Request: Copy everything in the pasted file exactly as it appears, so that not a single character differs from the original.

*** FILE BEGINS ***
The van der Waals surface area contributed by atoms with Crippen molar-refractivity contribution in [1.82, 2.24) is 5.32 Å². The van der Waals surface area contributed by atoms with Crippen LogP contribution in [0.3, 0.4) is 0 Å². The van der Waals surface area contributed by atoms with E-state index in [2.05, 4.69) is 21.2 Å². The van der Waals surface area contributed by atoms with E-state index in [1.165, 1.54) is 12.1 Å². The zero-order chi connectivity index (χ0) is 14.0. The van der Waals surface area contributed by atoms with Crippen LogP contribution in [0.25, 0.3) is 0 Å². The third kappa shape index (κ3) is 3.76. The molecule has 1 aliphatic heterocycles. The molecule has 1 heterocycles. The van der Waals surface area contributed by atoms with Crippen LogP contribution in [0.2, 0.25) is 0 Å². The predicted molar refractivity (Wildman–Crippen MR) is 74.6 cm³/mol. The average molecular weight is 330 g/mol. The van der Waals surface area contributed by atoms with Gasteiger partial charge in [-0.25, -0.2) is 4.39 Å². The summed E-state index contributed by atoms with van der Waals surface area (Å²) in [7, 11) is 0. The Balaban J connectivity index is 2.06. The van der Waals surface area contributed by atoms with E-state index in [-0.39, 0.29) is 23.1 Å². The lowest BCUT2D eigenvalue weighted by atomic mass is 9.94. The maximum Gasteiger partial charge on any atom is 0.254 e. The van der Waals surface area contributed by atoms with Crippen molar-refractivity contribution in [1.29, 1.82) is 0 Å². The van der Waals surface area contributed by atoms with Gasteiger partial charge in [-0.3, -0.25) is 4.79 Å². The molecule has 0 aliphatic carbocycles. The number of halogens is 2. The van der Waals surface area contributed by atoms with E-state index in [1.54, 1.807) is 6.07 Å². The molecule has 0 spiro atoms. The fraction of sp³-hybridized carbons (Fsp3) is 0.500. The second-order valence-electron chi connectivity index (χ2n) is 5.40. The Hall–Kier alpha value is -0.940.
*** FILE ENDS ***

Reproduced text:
The van der Waals surface area contributed by atoms with Crippen molar-refractivity contribution in [1.82, 2.24) is 5.32 Å². The van der Waals surface area contributed by atoms with Crippen LogP contribution in [0.3, 0.4) is 0 Å². The van der Waals surface area contributed by atoms with E-state index in [2.05, 4.69) is 21.2 Å². The van der Waals surface area contributed by atoms with E-state index in [1.165, 1.54) is 12.1 Å². The zero-order chi connectivity index (χ0) is 14.0. The van der Waals surface area contributed by atoms with Crippen LogP contribution in [0.25, 0.3) is 0 Å². The third kappa shape index (κ3) is 3.76. The molecule has 1 aliphatic heterocycles. The molecule has 1 heterocycles. The van der Waals surface area contributed by atoms with Crippen LogP contribution in [0.2, 0.25) is 0 Å². The predicted molar refractivity (Wildman–Crippen MR) is 74.6 cm³/mol. The average molecular weight is 330 g/mol. The van der Waals surface area contributed by atoms with Gasteiger partial charge in [-0.25, -0.2) is 4.39 Å². The summed E-state index contributed by atoms with van der Waals surface area (Å²) in [7, 11) is 0. The Balaban J connectivity index is 2.06. The van der Waals surface area contributed by atoms with E-state index in [-0.39, 0.29) is 23.1 Å². The lowest BCUT2D eigenvalue weighted by atomic mass is 9.94. The maximum Gasteiger partial charge on any atom is 0.254 e. The van der Waals surface area contributed by atoms with Crippen molar-refractivity contribution in [1.29, 1.82) is 0 Å². The van der Waals surface area contributed by atoms with Gasteiger partial charge in [-0.3, -0.25) is 4.79 Å². The molecule has 0 aliphatic carbocycles. The number of halogens is 2. The van der Waals surface area contributed by atoms with E-state index in [1.54, 1.807) is 6.07 Å². The molecule has 0 spiro atoms. The fraction of sp³-hybridized carbons (Fsp3) is 0.500. The second-order valence-electron chi connectivity index (χ2n) is 5.40. The Hall–Kier alpha value is -0.940.